Europe is seeking to bury its divisions ahead of a tense meeting with the Russian president, Vladimir Putin, who yesterday raised the temperature on civil liberties by forcing dozens of NGOs to suspend operations in Russia.
New Russian legislation, which requires any foreign NGO in the country to submit paperwork to a federal agency, has heightened concerns over basic freedoms in the wake of the murder of the campaigning journalist, Anna Politkovskaya.
When the law was implemented yesterday a list published by the Federal Registration Service showed 80 NGOs whose registration had been approved out of up to 500 working in Russia.
The Kremlin says its crackdown will prevent terrorists, money launderers and foreign intelligence services using NGOs as cover but critics fear it will give the government carte blanche to harass critical human rights groups.
The timing of the row could hardly be worse for the EU with Mr Putin attending a dinner tomorrow night at an informal summit in Lahti, Finland.
Energy is top of the agenda but Finland, which holds the EU presidency, yesterday conceded there was no chance of a quick deal with Moscow to open up its energy pipeline network to European firms.
The EU knows that, with 25 member states and a wide range of views, it faces an uphill task in presenting a united front. Yesterday the European Commission president, Jose Manuel Barroso, appealed to EU leaders to speak with "a common voice not a discordant chorus" when they meet Mr Putin.
Moscow is adept at exploiting divisions inside the 25-nation bloc and its position is strengthened by rising energy prices and demand for oil and gas.
Earlier this week EU member states agreed to a statement urging Russia to ease pressure on Georgia in a row over four Russians who were briefly arrested and accused of spying. Matti Vanhanen, the prime minister of Finland, also promised to raise the issue of the murder of Ms Politkovskaya.
Tomorrow's meeting of EU leaders will begin with a lunch to hammer out what kind of commitments they will try to extract from Mr Putin, over dinner. These are likely to include better investment conditions in Russia and a tightened judicial system.
One diplomat said: "There are lots of potential minefields, both internally and with Putin". Another added: "It is true that the EU has not always sent a coherent and united message to Russia." Tony Blair is expected to raise the case of Royal Dutch Shell whose Sakhalin-2 project has been accused to breaching environmental standards. This is being seen by western firms as economic blackmail.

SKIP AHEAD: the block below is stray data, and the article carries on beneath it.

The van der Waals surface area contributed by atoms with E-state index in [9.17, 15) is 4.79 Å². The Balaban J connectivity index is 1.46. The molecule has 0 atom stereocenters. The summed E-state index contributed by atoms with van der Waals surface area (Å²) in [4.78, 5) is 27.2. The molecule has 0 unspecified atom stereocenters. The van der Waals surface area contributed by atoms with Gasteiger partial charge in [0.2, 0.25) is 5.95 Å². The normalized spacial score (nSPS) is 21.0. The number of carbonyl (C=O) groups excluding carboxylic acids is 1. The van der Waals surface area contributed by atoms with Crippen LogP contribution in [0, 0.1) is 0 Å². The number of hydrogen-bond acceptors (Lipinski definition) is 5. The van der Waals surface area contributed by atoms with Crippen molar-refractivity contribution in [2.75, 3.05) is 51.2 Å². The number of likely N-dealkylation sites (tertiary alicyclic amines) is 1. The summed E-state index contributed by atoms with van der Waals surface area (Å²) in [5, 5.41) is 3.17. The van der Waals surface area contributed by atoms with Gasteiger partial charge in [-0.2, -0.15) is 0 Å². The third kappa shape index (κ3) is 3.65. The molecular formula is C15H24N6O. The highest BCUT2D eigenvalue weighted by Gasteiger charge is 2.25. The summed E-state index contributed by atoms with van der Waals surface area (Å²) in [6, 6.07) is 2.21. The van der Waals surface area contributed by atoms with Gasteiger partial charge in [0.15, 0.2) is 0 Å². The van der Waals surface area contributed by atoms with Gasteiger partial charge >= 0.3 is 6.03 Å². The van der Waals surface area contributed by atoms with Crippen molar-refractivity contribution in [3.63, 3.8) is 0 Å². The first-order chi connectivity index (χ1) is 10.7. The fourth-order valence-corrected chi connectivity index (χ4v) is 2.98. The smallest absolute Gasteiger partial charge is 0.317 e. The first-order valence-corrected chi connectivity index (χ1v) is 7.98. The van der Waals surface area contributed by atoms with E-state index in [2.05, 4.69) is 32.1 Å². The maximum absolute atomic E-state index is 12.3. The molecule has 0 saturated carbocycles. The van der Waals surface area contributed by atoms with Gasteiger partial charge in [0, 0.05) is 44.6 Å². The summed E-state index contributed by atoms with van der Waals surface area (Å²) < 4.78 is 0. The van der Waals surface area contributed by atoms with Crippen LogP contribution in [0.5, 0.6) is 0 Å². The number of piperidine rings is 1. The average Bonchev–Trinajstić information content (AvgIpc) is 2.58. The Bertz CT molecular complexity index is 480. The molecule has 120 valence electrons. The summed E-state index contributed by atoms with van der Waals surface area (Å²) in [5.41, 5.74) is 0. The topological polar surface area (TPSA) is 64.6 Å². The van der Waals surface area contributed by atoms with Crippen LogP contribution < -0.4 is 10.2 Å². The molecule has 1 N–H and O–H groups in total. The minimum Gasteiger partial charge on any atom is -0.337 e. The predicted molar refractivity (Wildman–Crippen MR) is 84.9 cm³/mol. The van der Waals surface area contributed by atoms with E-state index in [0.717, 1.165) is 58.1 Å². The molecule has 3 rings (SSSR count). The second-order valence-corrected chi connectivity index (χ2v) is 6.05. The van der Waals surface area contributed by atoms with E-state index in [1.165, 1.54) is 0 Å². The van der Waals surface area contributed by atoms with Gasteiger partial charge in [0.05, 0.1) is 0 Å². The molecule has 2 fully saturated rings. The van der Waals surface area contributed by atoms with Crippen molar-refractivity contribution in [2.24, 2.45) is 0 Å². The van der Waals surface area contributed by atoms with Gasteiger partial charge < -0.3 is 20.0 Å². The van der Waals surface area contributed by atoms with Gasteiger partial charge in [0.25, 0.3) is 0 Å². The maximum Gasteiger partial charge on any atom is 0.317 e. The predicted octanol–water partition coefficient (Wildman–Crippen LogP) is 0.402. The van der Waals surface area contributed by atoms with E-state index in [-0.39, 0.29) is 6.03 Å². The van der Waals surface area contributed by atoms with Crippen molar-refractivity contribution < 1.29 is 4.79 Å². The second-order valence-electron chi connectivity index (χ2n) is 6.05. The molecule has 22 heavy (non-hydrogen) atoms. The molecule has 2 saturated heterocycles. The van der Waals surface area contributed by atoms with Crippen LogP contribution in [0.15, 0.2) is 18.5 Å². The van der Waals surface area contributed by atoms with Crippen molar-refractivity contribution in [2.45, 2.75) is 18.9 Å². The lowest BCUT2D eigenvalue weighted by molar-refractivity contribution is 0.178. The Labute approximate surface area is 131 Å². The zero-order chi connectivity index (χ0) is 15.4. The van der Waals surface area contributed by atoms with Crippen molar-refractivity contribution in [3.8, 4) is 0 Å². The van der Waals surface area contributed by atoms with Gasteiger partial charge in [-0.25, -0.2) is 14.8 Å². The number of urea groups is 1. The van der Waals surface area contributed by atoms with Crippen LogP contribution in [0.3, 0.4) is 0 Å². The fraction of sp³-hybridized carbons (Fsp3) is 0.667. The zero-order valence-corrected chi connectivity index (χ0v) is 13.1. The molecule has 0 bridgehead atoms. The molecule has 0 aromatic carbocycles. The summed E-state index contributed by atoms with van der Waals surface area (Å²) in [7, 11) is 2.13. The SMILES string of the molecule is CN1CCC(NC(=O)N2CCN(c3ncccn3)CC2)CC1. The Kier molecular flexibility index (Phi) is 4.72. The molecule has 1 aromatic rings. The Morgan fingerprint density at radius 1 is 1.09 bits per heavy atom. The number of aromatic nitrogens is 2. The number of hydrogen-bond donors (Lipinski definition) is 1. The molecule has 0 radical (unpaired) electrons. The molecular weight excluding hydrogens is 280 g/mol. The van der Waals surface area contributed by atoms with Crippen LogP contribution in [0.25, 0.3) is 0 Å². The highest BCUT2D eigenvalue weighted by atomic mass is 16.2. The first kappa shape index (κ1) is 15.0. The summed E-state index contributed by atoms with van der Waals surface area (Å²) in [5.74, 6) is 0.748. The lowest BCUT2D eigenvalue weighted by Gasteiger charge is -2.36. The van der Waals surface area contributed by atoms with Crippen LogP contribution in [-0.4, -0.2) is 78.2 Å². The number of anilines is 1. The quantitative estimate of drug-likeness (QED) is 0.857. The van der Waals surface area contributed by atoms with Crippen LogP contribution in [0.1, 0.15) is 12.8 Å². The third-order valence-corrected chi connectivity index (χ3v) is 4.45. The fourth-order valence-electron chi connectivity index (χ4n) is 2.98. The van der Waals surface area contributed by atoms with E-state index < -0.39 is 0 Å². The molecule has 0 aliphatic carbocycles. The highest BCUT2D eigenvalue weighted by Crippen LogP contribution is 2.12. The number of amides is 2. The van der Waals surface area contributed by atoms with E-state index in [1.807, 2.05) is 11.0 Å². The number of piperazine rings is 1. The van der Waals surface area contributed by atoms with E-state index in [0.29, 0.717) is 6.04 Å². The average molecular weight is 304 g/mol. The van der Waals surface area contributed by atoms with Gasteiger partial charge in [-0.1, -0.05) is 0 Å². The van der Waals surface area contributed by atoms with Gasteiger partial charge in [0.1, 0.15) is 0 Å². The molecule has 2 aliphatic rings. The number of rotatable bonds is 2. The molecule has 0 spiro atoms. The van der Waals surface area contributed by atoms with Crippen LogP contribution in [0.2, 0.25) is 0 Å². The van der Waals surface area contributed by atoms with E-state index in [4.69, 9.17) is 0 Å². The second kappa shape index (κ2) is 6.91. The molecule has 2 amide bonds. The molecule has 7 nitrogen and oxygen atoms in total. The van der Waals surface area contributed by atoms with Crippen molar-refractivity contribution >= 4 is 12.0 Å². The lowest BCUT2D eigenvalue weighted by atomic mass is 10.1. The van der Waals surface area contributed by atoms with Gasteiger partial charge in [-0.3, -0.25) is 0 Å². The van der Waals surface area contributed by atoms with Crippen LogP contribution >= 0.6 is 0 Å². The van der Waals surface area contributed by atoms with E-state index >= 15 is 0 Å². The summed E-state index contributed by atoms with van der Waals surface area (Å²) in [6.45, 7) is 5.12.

There will also be calls for an assurance that the Russian state monopoly Gazprom will not close the giant new Shtokman gas field to foreign partners.
However Mr Vanhanen indicated that the EU's demand for Russia to open up its pipeline network for use by foreign companies was on the backburner.
Instead Mr Vanhanen said it would be better to enshrine the principles of liberalisation in a successor to an EU-Russia Partnership and Co-operation Agreement which is due to be renegotiated.
EU diplomats believe that Moscow's desire for a new EU-Russia Partnership and Co-operation Agreement is one of the few bargaining chips in their possession.
The talking points
The EU wants better treatment for its oil and gas firms and an opening of Russia's pipeline network. With energy prices and demand high, Russia sees little need to make concessions.
Urged on by countries such as Poland, the EU has demanded an end to the harassment of Georgians. Mr Putin is expected to argue that all measures were legal.
Europeans see the murder of the campaigning journalist as an example of the fragility of freedom of expression in Russia. Mr Putin is likely to say that all is being done to catch her killers.
The new law on foreign NGOs could provoke criticism from Europeans over a lack of human rights. Again, Mr Putin is unlikely to give ground.Reuse content